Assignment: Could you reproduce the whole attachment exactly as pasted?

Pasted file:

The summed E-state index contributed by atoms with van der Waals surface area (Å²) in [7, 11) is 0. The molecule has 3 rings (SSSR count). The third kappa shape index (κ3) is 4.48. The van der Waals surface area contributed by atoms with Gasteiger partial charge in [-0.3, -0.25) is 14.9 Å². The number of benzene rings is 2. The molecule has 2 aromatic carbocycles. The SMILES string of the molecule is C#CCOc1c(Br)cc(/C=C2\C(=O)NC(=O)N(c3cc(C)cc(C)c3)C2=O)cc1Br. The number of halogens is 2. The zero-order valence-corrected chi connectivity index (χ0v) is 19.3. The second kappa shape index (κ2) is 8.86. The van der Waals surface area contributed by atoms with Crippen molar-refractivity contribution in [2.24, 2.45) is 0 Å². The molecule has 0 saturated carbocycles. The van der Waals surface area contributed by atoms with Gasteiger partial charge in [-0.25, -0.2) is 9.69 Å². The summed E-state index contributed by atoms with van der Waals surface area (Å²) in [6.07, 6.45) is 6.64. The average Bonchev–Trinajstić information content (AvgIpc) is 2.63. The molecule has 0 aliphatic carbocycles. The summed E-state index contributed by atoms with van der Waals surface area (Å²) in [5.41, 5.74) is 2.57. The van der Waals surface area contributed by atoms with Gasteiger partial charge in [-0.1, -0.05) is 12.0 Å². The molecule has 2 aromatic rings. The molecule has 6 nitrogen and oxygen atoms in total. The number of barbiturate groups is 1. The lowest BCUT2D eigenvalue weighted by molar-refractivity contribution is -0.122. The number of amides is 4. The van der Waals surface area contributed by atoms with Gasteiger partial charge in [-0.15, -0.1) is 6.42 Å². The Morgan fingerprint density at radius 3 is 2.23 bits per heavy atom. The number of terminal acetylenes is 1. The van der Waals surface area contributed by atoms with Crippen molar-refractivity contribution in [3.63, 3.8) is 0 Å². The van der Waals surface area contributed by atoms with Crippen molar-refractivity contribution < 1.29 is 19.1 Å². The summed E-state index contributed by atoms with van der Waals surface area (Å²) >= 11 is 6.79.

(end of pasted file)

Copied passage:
The summed E-state index contributed by atoms with van der Waals surface area (Å²) in [7, 11) is 0. The molecule has 3 rings (SSSR count). The third kappa shape index (κ3) is 4.48. The van der Waals surface area contributed by atoms with Gasteiger partial charge in [-0.3, -0.25) is 14.9 Å². The number of benzene rings is 2. The molecule has 2 aromatic carbocycles. The SMILES string of the molecule is C#CCOc1c(Br)cc(/C=C2\C(=O)NC(=O)N(c3cc(C)cc(C)c3)C2=O)cc1Br. The number of halogens is 2. The zero-order valence-corrected chi connectivity index (χ0v) is 19.3. The second kappa shape index (κ2) is 8.86. The van der Waals surface area contributed by atoms with Crippen molar-refractivity contribution in [2.24, 2.45) is 0 Å². The molecule has 0 saturated carbocycles. The van der Waals surface area contributed by atoms with Gasteiger partial charge in [-0.25, -0.2) is 9.69 Å². The summed E-state index contributed by atoms with van der Waals surface area (Å²) in [6.07, 6.45) is 6.64. The average Bonchev–Trinajstić information content (AvgIpc) is 2.63. The molecule has 0 aliphatic carbocycles. The summed E-state index contributed by atoms with van der Waals surface area (Å²) in [5.41, 5.74) is 2.57. The van der Waals surface area contributed by atoms with Gasteiger partial charge in [-0.1, -0.05) is 12.0 Å². The molecule has 2 aromatic rings. The molecule has 6 nitrogen and oxygen atoms in total. The number of barbiturate groups is 1. The lowest BCUT2D eigenvalue weighted by molar-refractivity contribution is -0.122. The number of amides is 4. The van der Waals surface area contributed by atoms with Gasteiger partial charge in [-0.15, -0.1) is 6.42 Å². The Morgan fingerprint density at radius 3 is 2.23 bits per heavy atom. The number of terminal acetylenes is 1. The van der Waals surface area contributed by atoms with Crippen molar-refractivity contribution in [3.63, 3.8) is 0 Å². The van der Waals surface area contributed by atoms with Crippen molar-refractivity contribution < 1.29 is 19.1 Å². The summed E-state index contributed by atoms with van der Waals surface area (Å²) >= 11 is 6.79.